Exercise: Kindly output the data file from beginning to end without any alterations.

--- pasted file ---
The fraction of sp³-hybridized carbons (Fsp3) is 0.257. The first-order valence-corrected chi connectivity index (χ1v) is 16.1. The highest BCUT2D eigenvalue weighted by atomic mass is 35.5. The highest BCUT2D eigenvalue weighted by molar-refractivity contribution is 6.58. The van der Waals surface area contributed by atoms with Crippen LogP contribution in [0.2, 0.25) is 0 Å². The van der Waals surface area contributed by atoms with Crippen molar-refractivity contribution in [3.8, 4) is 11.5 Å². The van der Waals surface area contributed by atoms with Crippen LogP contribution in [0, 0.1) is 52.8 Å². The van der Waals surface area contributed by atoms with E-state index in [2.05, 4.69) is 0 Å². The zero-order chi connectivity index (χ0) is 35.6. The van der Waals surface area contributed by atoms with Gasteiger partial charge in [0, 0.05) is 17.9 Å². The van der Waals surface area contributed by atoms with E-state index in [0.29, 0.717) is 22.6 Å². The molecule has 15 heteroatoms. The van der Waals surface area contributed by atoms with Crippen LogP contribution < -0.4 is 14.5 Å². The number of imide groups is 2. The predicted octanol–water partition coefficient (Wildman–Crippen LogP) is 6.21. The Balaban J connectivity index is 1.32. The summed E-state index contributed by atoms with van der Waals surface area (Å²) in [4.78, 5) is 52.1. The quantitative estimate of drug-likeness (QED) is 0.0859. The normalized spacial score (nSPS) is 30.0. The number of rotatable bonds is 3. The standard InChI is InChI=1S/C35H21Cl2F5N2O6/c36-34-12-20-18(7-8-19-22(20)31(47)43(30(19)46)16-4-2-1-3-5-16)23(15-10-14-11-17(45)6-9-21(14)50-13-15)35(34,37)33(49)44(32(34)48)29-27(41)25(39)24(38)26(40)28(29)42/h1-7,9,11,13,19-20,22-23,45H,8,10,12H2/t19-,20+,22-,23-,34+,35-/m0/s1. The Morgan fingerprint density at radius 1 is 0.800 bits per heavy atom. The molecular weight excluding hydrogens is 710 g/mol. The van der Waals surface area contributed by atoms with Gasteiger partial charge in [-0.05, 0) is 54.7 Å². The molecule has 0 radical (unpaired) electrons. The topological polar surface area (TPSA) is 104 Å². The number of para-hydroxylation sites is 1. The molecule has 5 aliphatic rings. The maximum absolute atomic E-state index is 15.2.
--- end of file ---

The fraction of sp³-hybridized carbons (Fsp3) is 0.257. The first-order valence-corrected chi connectivity index (χ1v) is 16.1. The highest BCUT2D eigenvalue weighted by atomic mass is 35.5. The highest BCUT2D eigenvalue weighted by molar-refractivity contribution is 6.58. The van der Waals surface area contributed by atoms with Crippen LogP contribution in [0.2, 0.25) is 0 Å². The van der Waals surface area contributed by atoms with Crippen molar-refractivity contribution in [3.8, 4) is 11.5 Å². The van der Waals surface area contributed by atoms with Crippen LogP contribution in [0, 0.1) is 52.8 Å². The van der Waals surface area contributed by atoms with E-state index in [2.05, 4.69) is 0 Å². The zero-order chi connectivity index (χ0) is 35.6. The van der Waals surface area contributed by atoms with Gasteiger partial charge in [0, 0.05) is 17.9 Å². The van der Waals surface area contributed by atoms with E-state index in [0.29, 0.717) is 22.6 Å². The molecule has 15 heteroatoms. The van der Waals surface area contributed by atoms with Crippen LogP contribution < -0.4 is 14.5 Å². The number of imide groups is 2. The predicted octanol–water partition coefficient (Wildman–Crippen LogP) is 6.21. The Balaban J connectivity index is 1.32. The summed E-state index contributed by atoms with van der Waals surface area (Å²) in [4.78, 5) is 52.1. The quantitative estimate of drug-likeness (QED) is 0.0859. The normalized spacial score (nSPS) is 30.0. The number of rotatable bonds is 3. The standard InChI is InChI=1S/C35H21Cl2F5N2O6/c36-34-12-20-18(7-8-19-22(20)31(47)43(30(19)46)16-4-2-1-3-5-16)23(15-10-14-11-17(45)6-9-21(14)50-13-15)35(34,37)33(49)44(32(34)48)29-27(41)25(39)24(38)26(40)28(29)42/h1-7,9,11,13,19-20,22-23,45H,8,10,12H2/t19-,20+,22-,23-,34+,35-/m0/s1. The Morgan fingerprint density at radius 1 is 0.800 bits per heavy atom. The molecular weight excluding hydrogens is 710 g/mol. The van der Waals surface area contributed by atoms with Gasteiger partial charge in [-0.05, 0) is 54.7 Å². The molecule has 0 radical (unpaired) electrons. The topological polar surface area (TPSA) is 104 Å². The number of para-hydroxylation sites is 1. The molecule has 5 aliphatic rings. The maximum absolute atomic E-state index is 15.2.